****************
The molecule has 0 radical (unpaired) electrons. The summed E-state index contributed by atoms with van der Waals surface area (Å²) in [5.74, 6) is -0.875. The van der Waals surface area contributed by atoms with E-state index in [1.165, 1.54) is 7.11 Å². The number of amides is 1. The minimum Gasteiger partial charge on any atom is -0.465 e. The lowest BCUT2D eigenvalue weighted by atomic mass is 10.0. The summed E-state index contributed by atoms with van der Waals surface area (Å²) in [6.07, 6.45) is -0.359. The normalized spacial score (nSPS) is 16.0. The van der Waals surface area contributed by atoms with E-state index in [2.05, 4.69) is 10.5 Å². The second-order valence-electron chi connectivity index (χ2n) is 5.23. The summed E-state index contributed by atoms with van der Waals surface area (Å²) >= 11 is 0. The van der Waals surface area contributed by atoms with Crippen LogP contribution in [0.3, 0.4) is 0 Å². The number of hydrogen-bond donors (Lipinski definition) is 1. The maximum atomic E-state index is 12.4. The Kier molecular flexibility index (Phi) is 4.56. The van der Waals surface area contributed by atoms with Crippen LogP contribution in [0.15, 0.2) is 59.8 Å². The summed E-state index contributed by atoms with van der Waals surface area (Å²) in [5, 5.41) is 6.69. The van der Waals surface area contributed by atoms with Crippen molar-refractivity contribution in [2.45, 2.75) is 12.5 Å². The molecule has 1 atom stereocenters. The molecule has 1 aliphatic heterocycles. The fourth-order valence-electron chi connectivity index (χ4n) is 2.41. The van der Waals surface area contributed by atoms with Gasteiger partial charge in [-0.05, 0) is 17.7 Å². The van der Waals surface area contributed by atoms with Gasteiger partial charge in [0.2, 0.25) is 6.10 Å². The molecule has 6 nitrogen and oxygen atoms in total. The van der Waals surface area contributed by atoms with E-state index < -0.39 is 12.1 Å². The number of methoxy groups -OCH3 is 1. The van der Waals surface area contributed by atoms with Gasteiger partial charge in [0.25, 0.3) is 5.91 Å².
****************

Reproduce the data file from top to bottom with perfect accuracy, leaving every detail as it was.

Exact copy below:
The molecule has 0 radical (unpaired) electrons. The summed E-state index contributed by atoms with van der Waals surface area (Å²) in [5.74, 6) is -0.875. The van der Waals surface area contributed by atoms with E-state index in [1.165, 1.54) is 7.11 Å². The number of amides is 1. The minimum Gasteiger partial charge on any atom is -0.465 e. The lowest BCUT2D eigenvalue weighted by atomic mass is 10.0. The summed E-state index contributed by atoms with van der Waals surface area (Å²) in [6.07, 6.45) is -0.359. The normalized spacial score (nSPS) is 16.0. The van der Waals surface area contributed by atoms with E-state index in [2.05, 4.69) is 10.5 Å². The second-order valence-electron chi connectivity index (χ2n) is 5.23. The summed E-state index contributed by atoms with van der Waals surface area (Å²) >= 11 is 0. The van der Waals surface area contributed by atoms with Crippen LogP contribution in [0.3, 0.4) is 0 Å². The number of hydrogen-bond donors (Lipinski definition) is 1. The maximum atomic E-state index is 12.4. The Kier molecular flexibility index (Phi) is 4.56. The van der Waals surface area contributed by atoms with Crippen LogP contribution in [0.15, 0.2) is 59.8 Å². The summed E-state index contributed by atoms with van der Waals surface area (Å²) in [5, 5.41) is 6.69. The van der Waals surface area contributed by atoms with Crippen molar-refractivity contribution in [2.45, 2.75) is 12.5 Å². The molecule has 1 atom stereocenters. The molecule has 1 aliphatic heterocycles. The fourth-order valence-electron chi connectivity index (χ4n) is 2.41. The van der Waals surface area contributed by atoms with Gasteiger partial charge in [-0.05, 0) is 17.7 Å². The van der Waals surface area contributed by atoms with Gasteiger partial charge in [0.2, 0.25) is 6.10 Å². The molecule has 6 nitrogen and oxygen atoms in total. The van der Waals surface area contributed by atoms with E-state index < -0.39 is 12.1 Å². The number of methoxy groups -OCH3 is 1. The van der Waals surface area contributed by atoms with Gasteiger partial charge in [0.25, 0.3) is 5.91 Å².